A patent is a legal title granting an inventor the right to exclude others from making, using or selling the claimed invention. The duration of a patent in the U.S.A is 20 years from the date of filing. A patent may be granted for "any new and useful process, machine, manufacture or composition of matter, or any new and useful improvements thereof". The term "composition of matter" relates to chemical compounds and may include mixtures of ingredients as well as new compounds.
In order for an invention to be patentable, it must be new as defined in the patent law: if the invention has been described in a printed publication or has been in public use or on sale for more than one year before the date of filing an application for a patent, a patent cannot be obtained.
An inventor can apply for a patent for the same invention in more than one country. Several patenting organizations such as the European Patent Office (EP) and the WIPO, World Intellectual Property Organization, (WO) publish patent applications. These published applications can provide information on an invention before it appears in a U.S. patent.
The patent system is designed to promote the dissemination of new technologies by publishing full details of new inventions. Chemistry, engineering, and medicine are some of the only academic fields to have an industry that is actively engaged in novel research. The bulk of publication by industrial scientists appears exclusively in the patent literature.
Patent documents are therefore an important source of information for all researchers; they often give full details of methods and of preparation of compounds, and much of the scientific information in patents is never published elsewhere.
The Derwent Innovations Index (DII) searches more than 14 million patent records from 40 worldwide patent-issuing authorities. These include the US Patent and Trademark Office, European Patent Office, PCT (WO) applications and the Japanese Patent Office. Searches retrieve records from 1963 to the present, but coverage varies from one patent authority to another. Many of the records do link to full-text, PDF images of the patent that can be saved or printed in their entirety.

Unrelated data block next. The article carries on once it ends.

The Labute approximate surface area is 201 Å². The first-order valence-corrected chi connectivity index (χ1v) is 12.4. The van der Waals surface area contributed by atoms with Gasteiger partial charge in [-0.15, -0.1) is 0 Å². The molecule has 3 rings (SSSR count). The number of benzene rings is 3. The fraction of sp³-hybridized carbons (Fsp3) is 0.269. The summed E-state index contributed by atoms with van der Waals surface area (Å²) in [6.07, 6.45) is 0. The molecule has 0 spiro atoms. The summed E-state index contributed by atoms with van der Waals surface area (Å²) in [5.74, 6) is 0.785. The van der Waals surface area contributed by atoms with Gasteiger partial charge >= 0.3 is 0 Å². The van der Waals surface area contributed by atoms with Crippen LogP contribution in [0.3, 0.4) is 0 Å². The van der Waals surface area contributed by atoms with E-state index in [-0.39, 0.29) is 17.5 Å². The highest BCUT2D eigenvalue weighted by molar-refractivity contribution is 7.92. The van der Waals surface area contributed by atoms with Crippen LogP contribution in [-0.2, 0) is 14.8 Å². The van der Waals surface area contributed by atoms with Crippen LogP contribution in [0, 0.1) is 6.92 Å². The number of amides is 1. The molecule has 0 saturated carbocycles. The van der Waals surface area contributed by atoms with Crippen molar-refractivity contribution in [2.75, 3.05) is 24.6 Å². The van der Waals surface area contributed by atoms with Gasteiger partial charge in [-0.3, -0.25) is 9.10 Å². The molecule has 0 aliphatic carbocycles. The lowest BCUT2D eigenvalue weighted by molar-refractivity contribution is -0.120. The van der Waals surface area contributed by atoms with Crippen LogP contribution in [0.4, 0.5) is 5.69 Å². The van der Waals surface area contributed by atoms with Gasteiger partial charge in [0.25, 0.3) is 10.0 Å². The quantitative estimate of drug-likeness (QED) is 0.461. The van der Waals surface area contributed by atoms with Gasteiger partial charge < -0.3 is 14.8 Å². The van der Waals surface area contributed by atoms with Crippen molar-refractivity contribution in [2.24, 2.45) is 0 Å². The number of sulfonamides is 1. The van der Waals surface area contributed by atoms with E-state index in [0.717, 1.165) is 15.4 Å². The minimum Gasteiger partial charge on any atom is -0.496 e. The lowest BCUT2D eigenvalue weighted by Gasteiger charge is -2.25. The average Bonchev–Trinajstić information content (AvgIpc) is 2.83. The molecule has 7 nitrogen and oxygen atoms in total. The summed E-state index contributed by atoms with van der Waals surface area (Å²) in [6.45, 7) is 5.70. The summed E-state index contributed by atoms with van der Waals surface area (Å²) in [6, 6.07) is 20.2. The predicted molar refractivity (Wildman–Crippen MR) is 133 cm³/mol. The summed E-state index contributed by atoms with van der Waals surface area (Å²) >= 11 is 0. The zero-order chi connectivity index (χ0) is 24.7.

Derwent, like Chemical Abstracts, rewrites the abstracts of patents to make it more apparent whether or not a particular patent would be applicable to your work. In addition, the Derwent record cites patents and other literature used by both the inventor and the patent investigator in the preparation and approval of the patent.
The patent family includes equivalent patents published by other patent-granting authorities, and this information appears at the top of the reference, directly beneath the citation information. When you retrieve a patent written in a language that you do not read, it is very helpful to see if an equivalent patent has been published by a country whose language you do read.
The Derwent Innovations Index has patent family information available for all patents included in its database. This information appears near the top of the full record for the patent. It gives links to the full text of all patents that Derwent supplies. You can view also view the patent family for every patent included in SciFinder Scholar.
In addition, the printed Patent Index to CA allows you to search for equivalent patents (patents for the same invention, granted by other countries or patenting agencies). This is useful since Chemical Abstracts only reports the earliest publication of patent information if patents have been sought from several organizations. (This is typically NOT the US Patent, since the US only publishes granted patents while other countries/organizations publish applications)
To search for these 'equivalent' patents:
EP 142271 JP 60/090887 US 4543137
Esp@cenet.com, http://ep.espacenet.com/, gives full-text, pdf images of European, World/PCT, US, and Japanese patents. In addition, they cover some of the patent authorities of individual, European countries. The date ranges available for each authority vary; see their help file for database coverage.
esp@cenet Help Files (http://ep.espacenet.com/ep/en/helpV3/index.html)
PCT Country Codes (PDF) (http://www.wipo.org/pct/guide/en/gdvol1/annexes/annexk/ax_k.pdf)
International Patent Classification Manual (http://www.wipo.int/classifications/en/ipc/manual/index.htm)
European Patent Classification (ECLA) Search(http://l2.espacenet.com/eclasrch)
International Patent Classification Code (IPC) - Version 8
IPC Version 7 Catchword Index - An alphabetical list of subject matter headings that provide the corresponding IPC subclass and subgroup.
esp@cenet Assistant - tutorial (requires Flash)
PCT (Patent Cooperation Treaty) Gazette Archives (http://www.wipo.int/pct/en/gazette/year.jsp)
Weekly issues of the PCT Gazette (from April 4, 1998 up to 2006, and including all Special Issues) as produced in paper format are published in PDF. The PCT Database (http://ipdl.wipo.int) contains the first page data (bibliographic data, abstract and drawing) of published PCT applications.
The PatentScope Search Service replaced the PCT Gazette and allows you to search over 1 million published PCT international patent applications.
Patent Lens (http://www.patentlens.net/patentlens/simple.cgi) is a free service that searches the full text of granted patents from the United States, Europe, and Australia, as well as published US, WIPO/PCT, and Australian patent applications.